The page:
Two blasts rocked an east Texas chemical plant the day before Thanksgiving, leaving three workers injured and 50,000 people under evacuation orders. The two explosions happened 13 hours apart at the Texas Petroleum Chemical (TPC) plant in Port Naches, just outside of Beaumont.
According to Troy Monk, the company’s director of health, safety and security, the explosions occurred in an area of the plant where butadiene is made. Butadiene is a chemical used to make synthetic rubber and other products. It is known to be highly carcinogenic as well, though according to some reports the main storage area for the chemical was spared from the brunt of the blast, reducing but not eliminating contamination.
Fire, Debris Raise Cancer Concerns
Although the main butadiene storage facility avoided destruction, serious concerns exist. Fires continued to burn for days after the blasts, leading officials to urge area residents, who were allowed to return their homes two days after the incident, to avoid touching any debris from the fires at the TPC plant.
Officials also worried about possible asbestos exposure, cautioning people to be on the lookout for white, chalky material in the debris. Asbestos is known to cause mesothelioma, an aggressive form of cancer for which there is no cure.
Plant Had a History of Violations
The Texas Tribune detailed a troubled history of regulatory violations at the Port Naches TPC plant.
- In 2014, the plant’s owners were fined more than $45,000 by Texas authorities for “exceeding the volatile organic compounds annual emissions rate” by expelling too much nitrogen oxide and carbon dioxide over a two-year period.
- In 2017, TPC was ordered to pay a civil penalty of $72,187, upgrade its equipment, and spend at least $275,000 on fence-line monitoring for butadiene.
- In January 2019, TPC was fined nearly $215,000 for “air quality violations stemming from its failure to comply with allowable emissions limits.”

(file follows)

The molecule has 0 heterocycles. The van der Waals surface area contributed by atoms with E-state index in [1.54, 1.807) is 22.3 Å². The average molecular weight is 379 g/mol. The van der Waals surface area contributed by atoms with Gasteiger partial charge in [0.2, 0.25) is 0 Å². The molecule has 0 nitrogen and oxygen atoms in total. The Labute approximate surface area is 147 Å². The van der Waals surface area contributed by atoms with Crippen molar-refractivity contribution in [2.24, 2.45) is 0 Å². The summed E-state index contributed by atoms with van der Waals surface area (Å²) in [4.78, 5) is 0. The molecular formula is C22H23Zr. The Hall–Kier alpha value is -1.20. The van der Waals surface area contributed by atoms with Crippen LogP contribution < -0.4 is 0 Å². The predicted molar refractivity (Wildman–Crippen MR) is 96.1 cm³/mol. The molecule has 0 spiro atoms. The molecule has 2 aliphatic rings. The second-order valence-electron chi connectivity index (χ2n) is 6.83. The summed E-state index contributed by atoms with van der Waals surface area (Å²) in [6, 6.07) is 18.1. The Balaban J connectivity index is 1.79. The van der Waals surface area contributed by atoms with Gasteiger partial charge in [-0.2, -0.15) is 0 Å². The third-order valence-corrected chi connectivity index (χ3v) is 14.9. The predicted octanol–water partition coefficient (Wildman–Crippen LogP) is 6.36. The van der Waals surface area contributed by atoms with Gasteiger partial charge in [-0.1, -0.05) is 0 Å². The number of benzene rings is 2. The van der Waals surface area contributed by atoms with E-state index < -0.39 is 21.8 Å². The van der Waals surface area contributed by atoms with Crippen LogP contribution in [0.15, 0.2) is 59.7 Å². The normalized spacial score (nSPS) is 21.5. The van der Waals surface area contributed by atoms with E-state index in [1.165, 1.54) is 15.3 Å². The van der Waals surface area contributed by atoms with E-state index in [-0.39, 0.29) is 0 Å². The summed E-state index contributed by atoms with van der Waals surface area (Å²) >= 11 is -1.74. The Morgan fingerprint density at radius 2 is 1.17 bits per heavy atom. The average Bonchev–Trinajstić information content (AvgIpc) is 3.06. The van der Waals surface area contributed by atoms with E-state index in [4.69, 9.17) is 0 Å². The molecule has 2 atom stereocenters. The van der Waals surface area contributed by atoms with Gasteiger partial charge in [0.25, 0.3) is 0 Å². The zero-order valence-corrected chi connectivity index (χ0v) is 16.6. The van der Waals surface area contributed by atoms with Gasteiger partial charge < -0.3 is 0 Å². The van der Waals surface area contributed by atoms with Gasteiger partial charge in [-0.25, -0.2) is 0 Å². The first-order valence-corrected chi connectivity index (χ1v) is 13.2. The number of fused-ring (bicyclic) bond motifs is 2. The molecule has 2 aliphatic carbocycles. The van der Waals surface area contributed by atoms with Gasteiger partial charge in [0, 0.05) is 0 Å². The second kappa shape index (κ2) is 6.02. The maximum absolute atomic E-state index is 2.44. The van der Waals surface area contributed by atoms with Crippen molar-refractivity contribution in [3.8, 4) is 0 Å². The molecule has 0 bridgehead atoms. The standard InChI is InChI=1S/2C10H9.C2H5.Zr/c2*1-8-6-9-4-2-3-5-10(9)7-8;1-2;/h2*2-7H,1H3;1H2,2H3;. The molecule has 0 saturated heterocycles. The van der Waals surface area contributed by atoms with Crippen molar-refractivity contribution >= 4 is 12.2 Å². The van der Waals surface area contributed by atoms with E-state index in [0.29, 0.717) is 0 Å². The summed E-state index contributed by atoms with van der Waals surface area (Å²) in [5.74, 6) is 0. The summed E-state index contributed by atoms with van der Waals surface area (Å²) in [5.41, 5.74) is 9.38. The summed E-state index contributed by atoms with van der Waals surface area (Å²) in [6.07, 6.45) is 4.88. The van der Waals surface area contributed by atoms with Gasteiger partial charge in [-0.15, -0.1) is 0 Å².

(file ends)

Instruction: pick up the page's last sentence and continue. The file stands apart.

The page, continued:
- The Texas Commission on Environmental Quality (TCEQ) has fined TPC multiple times during 2019.
All of this has led the U.S. Environmental Protection Agency to declare TPC a “high priority violator” of environmental and emissions regulations.
Latest in a String of Incidents
The TPC Thanksgiving explosions continue a disturbing trend of incidents involving Houston-area petrochemical plants. There were three separate fires and explosions at chemical facilities in March and April, including one in Crosby that caused a worker’s death. In July, a fire at an Exxon facility in Baytown injured 37 people (we wrote about that incident in an earlier blog post).
This trend is on the minds of state leaders.
“Within the last year, I have witnessed an unacceptable trend of significant incidents impacting the Gulf Coast region,” TCEQ Executive Director Toby Baker said in a statement. “While not all emergency events may be prevented, it is imperative that industry be accountable and held to the highest standard of compliance to ensure the safety of the state’s citizens and the protection of the environment.”
As of the time of this writing, TPC has not determined the cause of the blasts at the Port Naches location, which employs 175 full-time employees and 50 contractors, according to NPR reporting.
Legal Assistance for People Injured in Explosions
Ted B. Lyon & Associates is a Dallas law firm experienced in representing injured workers and citizens in places impacted by chemical explosions. If you would like to speak with an attorney, call us at 800-TedLyon or contact us online.